The hypothesis on beginning this project is that the barrier posed by climate change terminology is a result of conceptual misunderstandings of the terms. But the findings show two main kinds of discrepancies – conceptual and contextual.

Conceptual discrepancies

  • Confusion around the meaning of terms occurs as a result of conceptual differences arising from formulations that best suit the relevant disciplines.
  • A participant highlighted that some terms which might be considered quite distinct in many cases are at times used synonymously in order to entice engagement from otherwise disinterested parties. As a result, practitioners tend to use the term interchangeably to promote engagement.
  • In other instances, conceptual confusion results from a poor understanding of the term, rather than differing definitions.

Contextual discrepancies

  • The concept of working towards a common meaning is reinforced in the results of this project which shows that, in some cases, participants have very different meanings when a particular term is applied in a sectoral context other than their own.
  • When there are contextual terminology discrepancies, users are often completely unaware that terms are being used to mean different things across multidisciplinary groups.
  • Some terms are not as well understood and relate to more complex problems. Many climate related terms refer to emerging concepts and practices. As such, officials are likely still in the process of defining and applying them within their own contexts.
  • Importantly, while fewer than anticipated terms showed conceptual barriers, many of them showed contextual ones.
  • It was noted that there is often a combination of conceptual and contextual barriers at work.

Tools for addressing terminology barriers

As a result of this research, three stand-alone tools were developed which aim to address these terminology discrepancies and unpack them further, in an effort to move toward a common understanding.

  • The first tool, Spilling the Beans, is a game that addresses discrepancies in the conceptual understanding of the term ‘resilience’.
  • The second tool is an e-learning module aimed at deepening understanding of poorly understood terms, namely: adaptation and adaptive capacity.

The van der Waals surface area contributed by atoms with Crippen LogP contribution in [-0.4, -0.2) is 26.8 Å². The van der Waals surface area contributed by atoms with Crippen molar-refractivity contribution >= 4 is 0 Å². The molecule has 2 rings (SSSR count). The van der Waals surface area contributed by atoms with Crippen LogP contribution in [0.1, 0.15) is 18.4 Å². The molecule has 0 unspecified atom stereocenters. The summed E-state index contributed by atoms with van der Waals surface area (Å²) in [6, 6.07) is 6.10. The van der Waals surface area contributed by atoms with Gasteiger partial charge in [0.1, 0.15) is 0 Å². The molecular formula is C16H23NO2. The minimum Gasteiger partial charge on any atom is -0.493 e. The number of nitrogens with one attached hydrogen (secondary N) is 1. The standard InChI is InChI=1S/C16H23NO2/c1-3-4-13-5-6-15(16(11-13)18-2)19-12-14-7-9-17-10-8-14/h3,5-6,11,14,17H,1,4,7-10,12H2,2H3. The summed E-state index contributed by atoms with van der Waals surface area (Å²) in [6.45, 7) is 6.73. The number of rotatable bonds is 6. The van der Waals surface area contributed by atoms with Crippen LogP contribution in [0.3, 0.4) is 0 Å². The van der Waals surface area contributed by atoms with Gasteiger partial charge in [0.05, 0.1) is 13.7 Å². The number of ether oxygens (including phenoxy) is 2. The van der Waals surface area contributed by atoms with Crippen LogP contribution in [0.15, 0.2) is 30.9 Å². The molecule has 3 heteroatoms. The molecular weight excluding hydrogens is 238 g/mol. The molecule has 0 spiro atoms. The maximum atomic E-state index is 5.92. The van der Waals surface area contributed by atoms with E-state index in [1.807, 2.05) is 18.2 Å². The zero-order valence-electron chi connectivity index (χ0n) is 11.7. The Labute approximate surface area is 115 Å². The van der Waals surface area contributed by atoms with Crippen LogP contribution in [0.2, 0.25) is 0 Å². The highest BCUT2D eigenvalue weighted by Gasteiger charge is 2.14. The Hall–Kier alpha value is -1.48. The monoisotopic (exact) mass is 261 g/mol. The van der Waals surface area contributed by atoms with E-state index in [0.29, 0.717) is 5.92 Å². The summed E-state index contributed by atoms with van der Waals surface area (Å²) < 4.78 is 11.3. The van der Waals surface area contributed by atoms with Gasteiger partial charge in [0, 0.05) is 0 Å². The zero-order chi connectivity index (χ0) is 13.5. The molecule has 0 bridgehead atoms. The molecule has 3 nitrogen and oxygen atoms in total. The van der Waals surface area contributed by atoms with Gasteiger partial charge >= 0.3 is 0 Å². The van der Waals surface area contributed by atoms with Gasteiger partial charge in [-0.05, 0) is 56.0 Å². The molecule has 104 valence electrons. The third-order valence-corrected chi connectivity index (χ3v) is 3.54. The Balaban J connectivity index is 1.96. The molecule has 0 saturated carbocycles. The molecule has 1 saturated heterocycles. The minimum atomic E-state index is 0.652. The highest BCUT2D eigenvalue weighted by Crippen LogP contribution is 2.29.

• The third tool, named the Wheel of Context is an activity that addresses both contextual and conceptual discrepancies for any term.

Each tool has the potential to be transferable across all cities in the FRACTAL project.

Figure 1: Testing the spilling the beans tool with CSAG staff, from p.11 of the working paper.
Figure 2: The Wheel of Context tool after testing the word “Green” at the final GEECC forum, from p.12 of this working paper.


This project has highlighted that there are terminology nuances to working within a transdisciplinary space that were perhaps previously overlooked. In this regard, the FRACTAL team and others working in transdisciplinary settings should be especially alert to the potential for less obvious contextual discrepancies introduced in multi-disciplinary groupings.

At a fundamental level, the terms identified through the project will have common problems across all FRACTAL cities. Recommended tasks/activities for upcoming work:

  • Integrating the wheel of context into learning lab activities
  • Development of further e-learning modules
  • Integrating “Spilling the beans” into capacity development activities
  • Development of a FRACTAL reflective piece on the challenges of embedded research
  • Integration of City of Cape Town as a self-funded city

Please refer to the full document for more details on lessons learned, reflections on the embedded researcher process, study limitations and further research.

This working paper was written by Anna Steynor (Head of Climate Services/Science Engagement Lead, Climate Systems Analysis Group, University of Cape Town) and Jessica Lee (City of Cape Town Embedded Researcher).

Suggested citation

Steynor, A., and Lee, J. (2017) Towards developing a common language for climate change in the City of Cape Town. FRACTAL Working Paper #6. University of Cape Town, Cape Town, South Africa